Historical recordings, for the serious Koechlin and/or Désor
Discophage | France | 03/22/2009
(4 out of 5 stars)
"Koechlin's music at its best sounds like Honegger's but with more mysticism and more lushness of sound. Those who already know Koechlin need no such introduction of course, and the others are strongly advised to investigate, it they have some appreciation for the mildly modernist music of Honegger and Groupe des Six, and the sensuous orchestrations of Ravel (especially Daphnis) or Villa Lobos.
However, this disc's appeal is limited to seasoned Koechlin collectors. Released in 1993 in collaboration with the Charles Koechlin Association, it conveniently collates recordings made by the great French conductor and staunch Koechlin champion Roger Désormière. "Les Eaux Vives" op. 160 (track 7), a piece from 1936, is the oldest recording on the disc: it was made in March and April 1937, a few months BEFORE the composition's Premiere, on June 20. It was a commission for the "Festival of Light", part of the 1937 Paris "International Exhibition of Arts and Technologies in Modern Life", to accompany a show of Light and Water given on the banks of the Seine river. Other such "occasional" pieces were also commissioned from Aubert, Ibert, Honegger, Le Flem, Milhaud, Messiaen, Schmitt and others.
Running 23 minutes, the scope of Les Eaux-Vives is way beyond the occasion that gave birth to it. Koechlin's contribution adds to the normal orchestra no less than six saxophones, a piano and an Ondes Martenot. The music goes through a variety of moods and styles, some mysterious and mystical, some march-like and sweepingly triumphant, some light-spirited and easy-listening in the vein of Koechlin's cinema-inspired compositions: "Dances for Ginger" or "Seven-Star Symphony". The work wasn't played live but pre-recorded and aired during the show through loudspeakers. It was subsequently released on 78rpms by the then French label Les Editions de l'Oiseau-Lyre. Koechlin expressed his satisfaction with the recording, when he was able to hear it on one of his student's state-of-the-art amplifier. The transfers are excellent, with minimal surface scratches - but don't expect 1937 Hi-Fi to be still up to today's standards.
Sonata for Clarinet and Orchestra (the orchestration made in 1946 of a Clarinet and Piano Sonata from 1923) and the 4th movement, "Calme sur la mer" (Calm waters on the sea), from Partita for Chamber Orchestra (1945) were recorded for the same label in 1947, with a so-called "Ensemble Orchestral de l'Oiseau-Lyre". The sonics sound almost older than the recording made ten years before, and the music is the least interesting: the mood is gentle, pastoral and light-hearted. There is little there of Koechlin the sensuous mystic.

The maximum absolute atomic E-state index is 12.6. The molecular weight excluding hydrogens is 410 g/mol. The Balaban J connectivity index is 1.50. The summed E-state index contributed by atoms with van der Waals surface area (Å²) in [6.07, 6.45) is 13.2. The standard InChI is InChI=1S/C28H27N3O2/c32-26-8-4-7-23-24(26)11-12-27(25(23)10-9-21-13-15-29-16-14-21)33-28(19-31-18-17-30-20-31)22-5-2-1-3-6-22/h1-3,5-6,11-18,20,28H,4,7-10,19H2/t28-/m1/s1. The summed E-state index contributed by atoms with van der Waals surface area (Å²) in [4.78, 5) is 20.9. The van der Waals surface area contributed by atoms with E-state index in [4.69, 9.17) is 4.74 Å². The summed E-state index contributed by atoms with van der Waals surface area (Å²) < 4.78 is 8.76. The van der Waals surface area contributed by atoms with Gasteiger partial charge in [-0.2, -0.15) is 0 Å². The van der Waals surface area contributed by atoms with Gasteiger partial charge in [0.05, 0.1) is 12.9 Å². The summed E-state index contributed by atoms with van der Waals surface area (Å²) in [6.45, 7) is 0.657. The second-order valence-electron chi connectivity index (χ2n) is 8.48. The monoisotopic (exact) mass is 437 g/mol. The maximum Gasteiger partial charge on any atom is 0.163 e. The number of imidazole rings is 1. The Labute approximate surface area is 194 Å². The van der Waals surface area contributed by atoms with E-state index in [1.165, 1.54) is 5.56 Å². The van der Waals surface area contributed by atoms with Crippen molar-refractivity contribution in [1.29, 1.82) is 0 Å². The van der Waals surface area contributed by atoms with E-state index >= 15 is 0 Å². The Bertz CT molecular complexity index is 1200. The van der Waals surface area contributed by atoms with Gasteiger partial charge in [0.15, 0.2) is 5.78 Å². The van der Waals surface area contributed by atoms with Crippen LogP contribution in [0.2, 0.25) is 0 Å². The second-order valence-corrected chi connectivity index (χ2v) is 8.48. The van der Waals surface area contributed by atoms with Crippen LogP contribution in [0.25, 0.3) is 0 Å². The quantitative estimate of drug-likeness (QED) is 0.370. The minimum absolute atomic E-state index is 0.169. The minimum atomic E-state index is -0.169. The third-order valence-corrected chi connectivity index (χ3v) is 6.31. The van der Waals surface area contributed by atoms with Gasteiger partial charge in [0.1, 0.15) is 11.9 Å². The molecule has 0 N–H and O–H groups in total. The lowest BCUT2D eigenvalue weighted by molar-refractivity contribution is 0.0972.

"Le Buisson Ardent" is the longest and most substantial piece on the disc, and it is given here in the live recording of the Première, made on November 19, 1951. The composition is a symphonic poem after an episode from the then-famous French writer Romain Rolland's novel "Jean-Christophe". The second part was written first, as early as 1938 (and it bears a specific opus number as well). Koechlin resumed work on the piece and completed Part I in 1945. The music is echt-Koechlin, one of his best compositions, on the same plane with The Jungle Book. The orchestra is huge (including five saxophones, an Ondes Martenot, a piano, an organ, and a sizeable set of percussion). The orchestration is refined, lush and sensuous, mysterious and highly evocative, the mood goes from the broodingly mystic to the wild and unruly passion. Villa Lobos' magnificent Amazonian compositions came to mind (see my reviews ofGenesis / Erosao / Amazonas or Villa-Lobos/Prokofiev/Debussy), and, in some of the most mystical passages, it is clear where Messiaen took the inspiration for "L'Ascension" or "Les Offrandes oubliées". Part II seemed more square and less refined than Part I. Sonics are mono, without much bloom and presence (but that seems to have been a long-lasting problems with the sound engineers from the French Radio and/or those from Pathé, since the studio recordings made by Villa Lobos of his own music with Orchestre National between 1954 and 1958 do not show much improvement, at least in the transfers made by EMI France for their box Villa-Lobos par lui-même.)
So all these reissues are of great historical interest to the serious Koechlin and/or Désormière collector. Still, whatever the legitimacy of Désormière in these works and his immense interpretive merits, what these recordings will never provide is the lushness of sound that Koechlin's music requires. So newcomers to Koechlin or people only looking for good recordings in up-to-date sound of these works (and especially "Le Buisson ardent") should go to modern recordings, like Segerstam's: Koechlin: Sur les flots lointains Op130; Buisson Ardent Op203.
Excellent liner notes, TT a generous 70:30. Incidentally, the label is absolutely not Wergo, but "The Classical Collector", a French label run by the French public radio's specialist in old recordings, Philippe Morin, who was responsible for the transfers. I've updated product info, but that usually takes quite a while to register.